It’s truly amazing that today’s hand-made felt is essentially the same non-woven, wool-based fabric that was crafted thousands of years ago. According to folks at Wikipedia felt is the oldest form of fabric known to humankind, with remains found in Turkey dating back to at least 6,500 BC. Check out the site to learn more felt history.
Felt happens when microscopic scales on wool fibers entwine and bond together. The process is made possible with the addition of soapy water and agitation. Simple as the steps are, making felt by hand is a time-consuming labor of love. When creating flat sheets of felt I begin by laying out fine layers of wool fiber over the surface of a large plastic sheet placed on top of bubble wrap. After wetting down the wool with soapy water, I cover the wool with an additional plastic sheet, wrap the plastic-encased wool around a swimming pool noodle, and agitate the fibers by rolling the bundle back and forth…for a very long time. Once the fibers entwine “fulling” begins. This step involves additional agitation by hand until entwining and shrinkage is complete. Finished felt will have shrunk 30 to 50 percent or more from the original layout.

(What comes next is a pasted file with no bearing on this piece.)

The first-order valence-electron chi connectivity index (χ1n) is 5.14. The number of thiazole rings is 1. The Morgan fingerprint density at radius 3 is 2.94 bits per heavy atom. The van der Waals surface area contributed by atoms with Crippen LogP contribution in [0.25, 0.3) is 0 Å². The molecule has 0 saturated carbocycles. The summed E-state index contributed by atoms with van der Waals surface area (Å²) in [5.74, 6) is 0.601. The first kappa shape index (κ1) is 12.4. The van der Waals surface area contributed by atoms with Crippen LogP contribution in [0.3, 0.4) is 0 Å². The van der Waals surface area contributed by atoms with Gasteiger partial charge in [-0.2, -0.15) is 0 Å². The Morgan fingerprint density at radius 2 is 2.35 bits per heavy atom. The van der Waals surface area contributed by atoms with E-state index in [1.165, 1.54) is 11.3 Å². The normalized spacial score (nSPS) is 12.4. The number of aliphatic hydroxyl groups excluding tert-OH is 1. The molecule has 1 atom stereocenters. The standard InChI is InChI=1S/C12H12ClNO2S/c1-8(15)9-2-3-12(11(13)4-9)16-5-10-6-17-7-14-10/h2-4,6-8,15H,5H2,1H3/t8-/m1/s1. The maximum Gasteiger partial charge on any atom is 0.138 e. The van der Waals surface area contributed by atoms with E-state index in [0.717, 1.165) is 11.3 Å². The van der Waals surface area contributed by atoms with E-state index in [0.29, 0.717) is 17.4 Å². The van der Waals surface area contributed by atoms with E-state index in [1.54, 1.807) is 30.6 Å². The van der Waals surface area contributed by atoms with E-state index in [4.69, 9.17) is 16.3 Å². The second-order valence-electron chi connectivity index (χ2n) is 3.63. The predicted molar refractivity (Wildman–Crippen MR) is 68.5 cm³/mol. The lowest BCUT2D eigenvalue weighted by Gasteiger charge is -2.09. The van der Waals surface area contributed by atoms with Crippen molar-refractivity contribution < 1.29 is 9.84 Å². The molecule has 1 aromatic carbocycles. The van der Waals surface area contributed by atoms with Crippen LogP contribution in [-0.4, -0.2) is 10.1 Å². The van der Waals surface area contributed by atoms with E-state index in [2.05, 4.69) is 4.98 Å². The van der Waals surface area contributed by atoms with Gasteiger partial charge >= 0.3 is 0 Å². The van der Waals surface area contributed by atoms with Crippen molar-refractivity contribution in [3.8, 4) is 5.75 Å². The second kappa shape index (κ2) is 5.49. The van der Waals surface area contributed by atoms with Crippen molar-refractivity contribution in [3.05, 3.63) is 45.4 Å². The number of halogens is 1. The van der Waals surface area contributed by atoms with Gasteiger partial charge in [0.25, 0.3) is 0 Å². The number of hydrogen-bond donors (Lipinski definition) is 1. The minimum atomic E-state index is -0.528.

The contemporary style of making laminated felt, often called nuno felt, involves laying fine wisps of wool fiber over a woven fabric base (often silk gauze) and then felting and fulling as described above. As the wool entwines and shrinks, it grabs the fabric creating tiny puckered folds, or rushing. The fabric base lends stability and adds appealing texture while making it possible to produce extremely lightweight and draping fabric. Nuno felt is most appropriate for many of the gowns and tops I design, as displayed in the Gallery.
When creating three-dimensional objects, including hats and seamless garments, I often use a flat plastic pattern that also serves as a “resist.” I encase the resist in fine layers of wool and then felt. The fibers bond together where they touch but do not penetrate the plastic. After the initial felting the plastic is removed and an open space between felt layers is created. Imagine felting a pocket by wrapping wool around a plastic pocket pattern. After felting, the top of the pocket is cut open and the resist is removed; the bottom and sides of the pocket remain intact. Many of the Workshops I offer involve felting with a resist. This technique is easy for beginners to learn yet offers tremendous artistic and structural possibilities for advanced feltmakers.
Below is a slide show of the nuno felting process described in the December 2009/January 2010 issue of Threads Magazine:
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All images below are by Penney Calacci and are copyrighted. They may not be re-used without consent from the artist.